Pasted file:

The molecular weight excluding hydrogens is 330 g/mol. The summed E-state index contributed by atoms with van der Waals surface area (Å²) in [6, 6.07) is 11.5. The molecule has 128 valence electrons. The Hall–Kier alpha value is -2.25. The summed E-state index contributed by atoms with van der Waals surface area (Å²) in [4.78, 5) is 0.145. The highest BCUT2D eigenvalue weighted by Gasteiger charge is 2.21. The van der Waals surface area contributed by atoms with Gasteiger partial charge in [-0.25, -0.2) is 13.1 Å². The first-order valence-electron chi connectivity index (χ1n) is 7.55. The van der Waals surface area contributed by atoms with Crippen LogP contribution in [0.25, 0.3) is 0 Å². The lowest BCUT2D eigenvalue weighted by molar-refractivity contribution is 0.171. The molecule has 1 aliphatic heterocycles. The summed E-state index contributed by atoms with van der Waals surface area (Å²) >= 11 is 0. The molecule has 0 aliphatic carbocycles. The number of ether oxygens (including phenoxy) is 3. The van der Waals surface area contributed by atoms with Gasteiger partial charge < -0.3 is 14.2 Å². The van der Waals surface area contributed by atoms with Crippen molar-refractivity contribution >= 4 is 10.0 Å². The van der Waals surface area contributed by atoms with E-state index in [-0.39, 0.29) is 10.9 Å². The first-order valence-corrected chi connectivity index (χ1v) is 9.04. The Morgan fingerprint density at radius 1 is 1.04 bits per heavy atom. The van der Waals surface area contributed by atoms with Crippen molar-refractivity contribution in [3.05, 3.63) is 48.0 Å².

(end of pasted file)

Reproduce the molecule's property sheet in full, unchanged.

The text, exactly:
The molecular weight excluding hydrogens is 330 g/mol. The summed E-state index contributed by atoms with van der Waals surface area (Å²) in [6, 6.07) is 11.5. The molecule has 128 valence electrons. The Hall–Kier alpha value is -2.25. The summed E-state index contributed by atoms with van der Waals surface area (Å²) in [4.78, 5) is 0.145. The highest BCUT2D eigenvalue weighted by Gasteiger charge is 2.21. The van der Waals surface area contributed by atoms with Gasteiger partial charge in [-0.25, -0.2) is 13.1 Å². The first-order valence-electron chi connectivity index (χ1n) is 7.55. The van der Waals surface area contributed by atoms with Crippen LogP contribution in [0.25, 0.3) is 0 Å². The lowest BCUT2D eigenvalue weighted by molar-refractivity contribution is 0.171. The molecule has 1 aliphatic heterocycles. The summed E-state index contributed by atoms with van der Waals surface area (Å²) >= 11 is 0. The molecule has 0 aliphatic carbocycles. The number of ether oxygens (including phenoxy) is 3. The van der Waals surface area contributed by atoms with Gasteiger partial charge < -0.3 is 14.2 Å². The van der Waals surface area contributed by atoms with Crippen molar-refractivity contribution >= 4 is 10.0 Å². The van der Waals surface area contributed by atoms with E-state index in [-0.39, 0.29) is 10.9 Å². The first-order valence-corrected chi connectivity index (χ1v) is 9.04. The Morgan fingerprint density at radius 1 is 1.04 bits per heavy atom. The van der Waals surface area contributed by atoms with Crippen molar-refractivity contribution in [3.05, 3.63) is 48.0 Å².